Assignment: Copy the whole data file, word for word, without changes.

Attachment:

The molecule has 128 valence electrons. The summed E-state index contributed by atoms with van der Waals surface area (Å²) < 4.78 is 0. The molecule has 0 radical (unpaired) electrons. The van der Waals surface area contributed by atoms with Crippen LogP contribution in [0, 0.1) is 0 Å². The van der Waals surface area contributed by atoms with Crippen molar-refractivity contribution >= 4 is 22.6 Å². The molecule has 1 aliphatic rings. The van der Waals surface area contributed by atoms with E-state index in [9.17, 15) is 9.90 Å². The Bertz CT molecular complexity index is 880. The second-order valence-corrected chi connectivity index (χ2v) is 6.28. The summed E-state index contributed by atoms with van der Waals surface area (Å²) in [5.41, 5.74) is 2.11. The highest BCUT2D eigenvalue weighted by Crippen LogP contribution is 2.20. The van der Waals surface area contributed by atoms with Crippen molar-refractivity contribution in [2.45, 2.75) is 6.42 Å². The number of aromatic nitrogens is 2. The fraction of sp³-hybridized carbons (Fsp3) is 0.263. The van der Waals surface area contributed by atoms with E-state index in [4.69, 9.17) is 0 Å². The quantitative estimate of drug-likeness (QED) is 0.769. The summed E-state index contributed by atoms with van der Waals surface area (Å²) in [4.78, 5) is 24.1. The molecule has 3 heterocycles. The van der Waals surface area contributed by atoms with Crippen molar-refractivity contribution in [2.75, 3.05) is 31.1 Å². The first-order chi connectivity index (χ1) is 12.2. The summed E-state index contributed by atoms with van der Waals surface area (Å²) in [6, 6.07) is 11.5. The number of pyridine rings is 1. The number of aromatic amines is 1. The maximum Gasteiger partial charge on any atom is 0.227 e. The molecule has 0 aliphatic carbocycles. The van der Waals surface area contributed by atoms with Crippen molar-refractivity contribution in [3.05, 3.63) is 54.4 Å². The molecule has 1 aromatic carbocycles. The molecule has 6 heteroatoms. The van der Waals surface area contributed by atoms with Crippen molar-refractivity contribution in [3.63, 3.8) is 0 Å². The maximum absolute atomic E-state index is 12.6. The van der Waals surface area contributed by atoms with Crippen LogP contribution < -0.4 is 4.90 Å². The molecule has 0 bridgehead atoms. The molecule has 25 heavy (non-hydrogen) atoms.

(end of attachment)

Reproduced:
The molecule has 128 valence electrons. The summed E-state index contributed by atoms with van der Waals surface area (Å²) < 4.78 is 0. The molecule has 0 radical (unpaired) electrons. The van der Waals surface area contributed by atoms with Crippen LogP contribution in [0, 0.1) is 0 Å². The van der Waals surface area contributed by atoms with Crippen molar-refractivity contribution >= 4 is 22.6 Å². The molecule has 1 aliphatic rings. The van der Waals surface area contributed by atoms with E-state index in [9.17, 15) is 9.90 Å². The Bertz CT molecular complexity index is 880. The second-order valence-corrected chi connectivity index (χ2v) is 6.28. The summed E-state index contributed by atoms with van der Waals surface area (Å²) in [5.41, 5.74) is 2.11. The highest BCUT2D eigenvalue weighted by Crippen LogP contribution is 2.20. The van der Waals surface area contributed by atoms with Crippen molar-refractivity contribution in [2.45, 2.75) is 6.42 Å². The number of aromatic nitrogens is 2. The fraction of sp³-hybridized carbons (Fsp3) is 0.263. The van der Waals surface area contributed by atoms with E-state index in [4.69, 9.17) is 0 Å². The quantitative estimate of drug-likeness (QED) is 0.769. The summed E-state index contributed by atoms with van der Waals surface area (Å²) in [4.78, 5) is 24.1. The molecule has 3 heterocycles. The van der Waals surface area contributed by atoms with Crippen molar-refractivity contribution in [2.75, 3.05) is 31.1 Å². The first-order chi connectivity index (χ1) is 12.2. The summed E-state index contributed by atoms with van der Waals surface area (Å²) in [6, 6.07) is 11.5. The number of pyridine rings is 1. The number of aromatic amines is 1. The maximum Gasteiger partial charge on any atom is 0.227 e. The molecule has 0 aliphatic carbocycles. The van der Waals surface area contributed by atoms with Crippen molar-refractivity contribution in [3.05, 3.63) is 54.4 Å². The molecule has 1 aromatic carbocycles. The molecule has 6 heteroatoms. The van der Waals surface area contributed by atoms with Crippen molar-refractivity contribution in [3.63, 3.8) is 0 Å². The maximum absolute atomic E-state index is 12.6. The van der Waals surface area contributed by atoms with Crippen LogP contribution < -0.4 is 4.90 Å². The molecule has 0 bridgehead atoms. The molecule has 25 heavy (non-hydrogen) atoms.